VATICAN CITY, NOV. 17, 2003 (Zenit.org).- John Paul II told a group of Indian bishops that the Church has the duty to foster conversion of hearts to overcome every form of racial, sexual or religious discrimination.
“Indifference and class struggle must be turned into brotherhood and committed service,” the Pope said today. “Discrimination based on race, color, creed, sex or ethnic origin must be rejected as totally incompatible with human dignity.”
At the same time, the Holy Father firmly condemned the caste system when he met with the bishops of the ecclesiastical provinces of Madras-Mylapore, Madurai and Pondicherry-Cuddalore, at the conclusion of a series of five-yearly visits by the prelates of India.
“It is not enough that the Christian community hold the principle of solidarity as a lofty ideal; rather it must be seen as the norm for human interaction which, in the words of my venerable predecessor Pope Pius XII, has been ‘sealed by the sacrifice of redemption offered by Jesus Christ on the altar of the cross to his heavenly Father, on behalf of sinful humanity,'” he said, quoting from the 1939 encyclical “Summi Pontificatus.”
“Being successors of Christ’s apostles, we have a primary duty to encourage all men and women to develop this solidarity into a spirituality of communion for the good of the Church and humanity,” John Paul II explained. “We cannot hope to spread this spirit of unity among our brothers and sisters without genuine solidarity among peoples.”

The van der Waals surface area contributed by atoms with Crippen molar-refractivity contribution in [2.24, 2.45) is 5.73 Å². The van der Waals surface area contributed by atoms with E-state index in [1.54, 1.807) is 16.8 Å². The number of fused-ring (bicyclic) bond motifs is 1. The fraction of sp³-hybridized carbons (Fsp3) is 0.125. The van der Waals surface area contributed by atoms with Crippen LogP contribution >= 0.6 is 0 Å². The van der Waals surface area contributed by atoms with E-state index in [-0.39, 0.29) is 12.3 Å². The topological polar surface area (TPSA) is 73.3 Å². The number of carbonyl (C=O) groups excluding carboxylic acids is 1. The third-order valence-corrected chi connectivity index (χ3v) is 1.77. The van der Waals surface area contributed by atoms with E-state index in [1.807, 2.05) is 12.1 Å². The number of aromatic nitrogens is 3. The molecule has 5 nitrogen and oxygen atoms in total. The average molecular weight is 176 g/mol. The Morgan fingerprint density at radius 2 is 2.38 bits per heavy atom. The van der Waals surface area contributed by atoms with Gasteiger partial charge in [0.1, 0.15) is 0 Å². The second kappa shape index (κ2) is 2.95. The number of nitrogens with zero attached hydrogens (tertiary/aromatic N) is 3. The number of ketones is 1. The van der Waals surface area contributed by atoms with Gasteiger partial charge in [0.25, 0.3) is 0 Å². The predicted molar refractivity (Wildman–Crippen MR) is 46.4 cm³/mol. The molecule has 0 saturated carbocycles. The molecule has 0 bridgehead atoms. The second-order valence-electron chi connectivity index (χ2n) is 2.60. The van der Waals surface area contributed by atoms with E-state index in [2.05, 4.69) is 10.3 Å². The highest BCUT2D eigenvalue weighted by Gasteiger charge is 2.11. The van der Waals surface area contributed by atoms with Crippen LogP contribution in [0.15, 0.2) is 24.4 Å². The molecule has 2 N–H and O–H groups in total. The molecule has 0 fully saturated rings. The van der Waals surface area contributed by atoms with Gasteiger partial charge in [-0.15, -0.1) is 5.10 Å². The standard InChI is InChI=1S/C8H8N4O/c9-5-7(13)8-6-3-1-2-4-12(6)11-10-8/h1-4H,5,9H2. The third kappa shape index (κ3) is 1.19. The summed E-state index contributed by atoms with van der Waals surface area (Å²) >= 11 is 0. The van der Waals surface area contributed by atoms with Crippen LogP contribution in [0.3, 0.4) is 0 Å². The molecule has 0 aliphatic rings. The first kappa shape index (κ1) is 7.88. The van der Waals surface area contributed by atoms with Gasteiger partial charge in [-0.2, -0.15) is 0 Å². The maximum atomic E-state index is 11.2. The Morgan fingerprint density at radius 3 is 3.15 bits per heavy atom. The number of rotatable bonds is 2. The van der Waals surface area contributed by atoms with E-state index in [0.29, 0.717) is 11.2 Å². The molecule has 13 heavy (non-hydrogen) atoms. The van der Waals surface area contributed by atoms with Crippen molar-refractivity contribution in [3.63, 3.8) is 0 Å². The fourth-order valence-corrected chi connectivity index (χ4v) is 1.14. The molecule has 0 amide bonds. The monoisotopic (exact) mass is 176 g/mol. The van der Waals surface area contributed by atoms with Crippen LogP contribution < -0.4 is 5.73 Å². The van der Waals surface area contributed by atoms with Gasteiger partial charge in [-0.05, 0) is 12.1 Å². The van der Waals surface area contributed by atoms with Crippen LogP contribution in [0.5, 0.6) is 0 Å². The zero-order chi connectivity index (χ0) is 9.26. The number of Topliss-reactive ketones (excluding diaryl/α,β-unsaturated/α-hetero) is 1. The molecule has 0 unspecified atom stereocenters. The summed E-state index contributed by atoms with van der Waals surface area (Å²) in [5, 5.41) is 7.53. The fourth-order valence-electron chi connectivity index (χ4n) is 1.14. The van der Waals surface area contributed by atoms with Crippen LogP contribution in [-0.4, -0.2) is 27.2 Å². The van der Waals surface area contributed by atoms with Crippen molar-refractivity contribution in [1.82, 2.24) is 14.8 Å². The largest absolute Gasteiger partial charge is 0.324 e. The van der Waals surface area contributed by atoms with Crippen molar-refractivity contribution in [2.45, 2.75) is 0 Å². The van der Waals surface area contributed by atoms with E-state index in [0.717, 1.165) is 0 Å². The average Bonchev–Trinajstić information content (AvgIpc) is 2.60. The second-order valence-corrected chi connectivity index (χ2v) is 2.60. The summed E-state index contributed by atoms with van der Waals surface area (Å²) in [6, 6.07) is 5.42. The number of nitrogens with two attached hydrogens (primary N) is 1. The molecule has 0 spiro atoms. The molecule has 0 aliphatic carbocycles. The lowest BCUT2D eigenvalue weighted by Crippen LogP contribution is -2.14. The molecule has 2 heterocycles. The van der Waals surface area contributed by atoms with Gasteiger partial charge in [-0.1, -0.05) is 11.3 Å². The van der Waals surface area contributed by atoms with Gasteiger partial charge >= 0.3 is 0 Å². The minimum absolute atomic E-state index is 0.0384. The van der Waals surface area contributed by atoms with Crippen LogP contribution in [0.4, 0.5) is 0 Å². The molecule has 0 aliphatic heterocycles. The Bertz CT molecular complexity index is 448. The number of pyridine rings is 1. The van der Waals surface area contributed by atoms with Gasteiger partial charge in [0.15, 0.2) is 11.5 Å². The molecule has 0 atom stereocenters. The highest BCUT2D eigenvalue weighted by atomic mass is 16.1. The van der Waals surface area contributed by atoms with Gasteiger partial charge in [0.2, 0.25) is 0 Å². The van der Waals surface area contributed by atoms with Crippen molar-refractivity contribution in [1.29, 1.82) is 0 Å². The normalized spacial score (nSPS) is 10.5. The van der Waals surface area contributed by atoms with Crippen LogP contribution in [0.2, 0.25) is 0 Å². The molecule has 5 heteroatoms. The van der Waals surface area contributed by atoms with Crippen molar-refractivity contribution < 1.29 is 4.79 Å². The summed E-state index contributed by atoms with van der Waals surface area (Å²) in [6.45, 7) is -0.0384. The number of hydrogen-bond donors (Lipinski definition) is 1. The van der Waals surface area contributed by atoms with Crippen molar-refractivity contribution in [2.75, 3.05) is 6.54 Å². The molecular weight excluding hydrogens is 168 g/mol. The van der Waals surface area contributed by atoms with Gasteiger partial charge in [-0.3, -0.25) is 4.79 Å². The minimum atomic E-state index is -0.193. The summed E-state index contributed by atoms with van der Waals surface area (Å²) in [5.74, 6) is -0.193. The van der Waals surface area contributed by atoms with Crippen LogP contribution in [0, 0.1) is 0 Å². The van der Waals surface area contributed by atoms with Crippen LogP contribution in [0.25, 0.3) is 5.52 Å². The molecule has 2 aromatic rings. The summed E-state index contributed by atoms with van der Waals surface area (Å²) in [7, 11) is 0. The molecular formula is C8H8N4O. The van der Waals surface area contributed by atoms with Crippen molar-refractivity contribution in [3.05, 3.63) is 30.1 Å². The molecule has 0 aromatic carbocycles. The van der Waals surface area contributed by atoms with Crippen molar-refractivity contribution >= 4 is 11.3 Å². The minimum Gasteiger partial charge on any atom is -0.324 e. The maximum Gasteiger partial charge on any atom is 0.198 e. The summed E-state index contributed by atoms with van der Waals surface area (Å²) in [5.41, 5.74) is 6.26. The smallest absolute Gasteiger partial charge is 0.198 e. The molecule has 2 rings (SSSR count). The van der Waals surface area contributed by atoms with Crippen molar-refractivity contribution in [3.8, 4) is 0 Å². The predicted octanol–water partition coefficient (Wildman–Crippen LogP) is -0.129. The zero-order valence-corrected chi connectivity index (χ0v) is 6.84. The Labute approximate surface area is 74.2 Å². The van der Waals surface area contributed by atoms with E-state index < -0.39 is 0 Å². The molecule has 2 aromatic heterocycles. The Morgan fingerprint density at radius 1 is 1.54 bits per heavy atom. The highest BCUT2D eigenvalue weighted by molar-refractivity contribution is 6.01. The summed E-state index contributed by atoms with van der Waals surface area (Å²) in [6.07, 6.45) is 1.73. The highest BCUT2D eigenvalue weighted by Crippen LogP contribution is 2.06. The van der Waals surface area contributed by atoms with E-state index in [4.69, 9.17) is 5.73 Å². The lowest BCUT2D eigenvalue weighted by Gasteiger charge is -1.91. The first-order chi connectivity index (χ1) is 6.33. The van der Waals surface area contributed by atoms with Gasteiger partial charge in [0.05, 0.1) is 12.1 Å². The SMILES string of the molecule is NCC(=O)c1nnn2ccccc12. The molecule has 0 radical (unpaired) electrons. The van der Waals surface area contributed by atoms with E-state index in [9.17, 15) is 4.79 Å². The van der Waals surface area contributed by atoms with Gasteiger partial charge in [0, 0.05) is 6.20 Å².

“Like so many places in the world, India is beset by numerous social problems,” the Pope observed. “In some ways, these challenges are exacerbated because of the unjust system of caste division which denies the human dignity of entire groups of people.”
“Ignorance and prejudice must be replaced by tolerance and understanding,” John Paul II said, repeating the words he expressed during a homily in Indira Gandhi Stadium, New Delhi, on Feb. 2, 1986.
“At all times, you must continue to make certain that special attention is given to those belonging to the lowest castes, especially the Dalits,” he exhorted the bishops.
“They should never be segregated from other members of society. Any semblance of a caste-based prejudice in relations between Christians is a countersign to authentic human solidarity, a threat to genuine spirituality, and a serious hindrance to the Church’s mission of evangelization,” the Holy Father said.
“Therefore, customs or traditions that perpetuate or reinforce caste division should be sensitively reformed so that they may become an expression of the solidarity of the whole Christian community,” he added. “It is the Church’s obligation to work unceasingly to change hearts, helping all people to see every human being as a child of God, a brother or sister of Christ, and therefore a member of our own family.”